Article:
Bigger River Man

Slovenian superswimmer Martin Strel wants to tackle the Colorado.

Strel in London in 2010     Photo: Photo by Harry Borden

FOLLOWING THE SUCCESS of the film Big River Man, which documented Martin Strel's 2007 epic down the Amazon River, the extra-large Slovenian has been trying to make bank, working the U.S. lecture circuit and hawking nutritional products, including a liver-detox tea. So when the History Channel proposed a made-for-TV swim last December, Strel, 56, was all in.

The result: starting on May 6, the happiest man in the water will swim 25 miles of the Colorado River, from the Glen Canyon Dam past Lees Ferry, with cameras rolling. As he did on the Amazon, Strel will wear a wetsuit and flippers and have a support team—this time a helicopter, kayak escorts, and a motor­ized boat. To prepare for the river's 50-degree temperatures, Strel spent more than a month training in San Francisco Bay's frigid, notoriously tough currents. Still, he has yet to tackle the sort of big, cold Class III rapids he'll encounter in the Colorado.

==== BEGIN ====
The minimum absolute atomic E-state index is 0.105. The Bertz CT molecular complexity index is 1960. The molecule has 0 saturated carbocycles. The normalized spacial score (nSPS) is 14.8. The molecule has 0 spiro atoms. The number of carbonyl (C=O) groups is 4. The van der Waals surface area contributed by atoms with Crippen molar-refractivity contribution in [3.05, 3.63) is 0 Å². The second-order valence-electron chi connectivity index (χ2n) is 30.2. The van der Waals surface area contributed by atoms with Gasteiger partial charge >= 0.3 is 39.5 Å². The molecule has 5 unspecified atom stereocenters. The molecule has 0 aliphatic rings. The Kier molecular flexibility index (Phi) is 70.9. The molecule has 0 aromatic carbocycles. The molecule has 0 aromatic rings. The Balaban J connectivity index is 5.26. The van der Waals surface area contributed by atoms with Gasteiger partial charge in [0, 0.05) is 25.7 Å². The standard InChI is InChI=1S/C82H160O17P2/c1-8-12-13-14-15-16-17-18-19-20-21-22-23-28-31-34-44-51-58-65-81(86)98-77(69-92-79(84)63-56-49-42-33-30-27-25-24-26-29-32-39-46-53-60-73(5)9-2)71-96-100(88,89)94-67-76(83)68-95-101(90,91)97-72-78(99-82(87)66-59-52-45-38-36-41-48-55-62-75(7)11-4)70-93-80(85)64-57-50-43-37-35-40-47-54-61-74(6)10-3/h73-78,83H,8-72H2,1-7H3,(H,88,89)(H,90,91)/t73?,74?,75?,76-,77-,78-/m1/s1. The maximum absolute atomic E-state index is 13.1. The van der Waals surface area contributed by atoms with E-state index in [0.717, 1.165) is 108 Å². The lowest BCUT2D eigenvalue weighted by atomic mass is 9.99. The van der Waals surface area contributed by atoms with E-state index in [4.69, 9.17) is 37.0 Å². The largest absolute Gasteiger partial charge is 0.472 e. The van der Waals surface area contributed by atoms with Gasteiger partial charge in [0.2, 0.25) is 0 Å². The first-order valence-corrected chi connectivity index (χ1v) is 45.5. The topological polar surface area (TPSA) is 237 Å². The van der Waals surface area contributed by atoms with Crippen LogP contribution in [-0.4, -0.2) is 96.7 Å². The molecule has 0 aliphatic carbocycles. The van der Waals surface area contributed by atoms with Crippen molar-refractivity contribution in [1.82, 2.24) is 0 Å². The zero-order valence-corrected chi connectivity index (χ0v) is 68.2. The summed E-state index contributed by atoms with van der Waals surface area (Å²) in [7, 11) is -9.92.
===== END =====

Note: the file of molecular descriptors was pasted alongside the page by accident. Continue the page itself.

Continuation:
"It's not like swimming the crawl in the pool," says Strel, who will also wear an inflatable life vest. "You have to be like a plane. Sometimes you turn backward and use flippers when hands aren't strong enough." The other strategy Strel will adopt to enhance his performance: sobriety. The swimmer, known for favoring wine over energy drinks, will eschew alcohol altogether.

"Only red grapes," he says. "I must concentrate 100 percent. I don't want to die in the Colorado. It would be unprofessional and bad publicity for me." As always, Strel's swim is meant to raise awareness for clean water and world peace.

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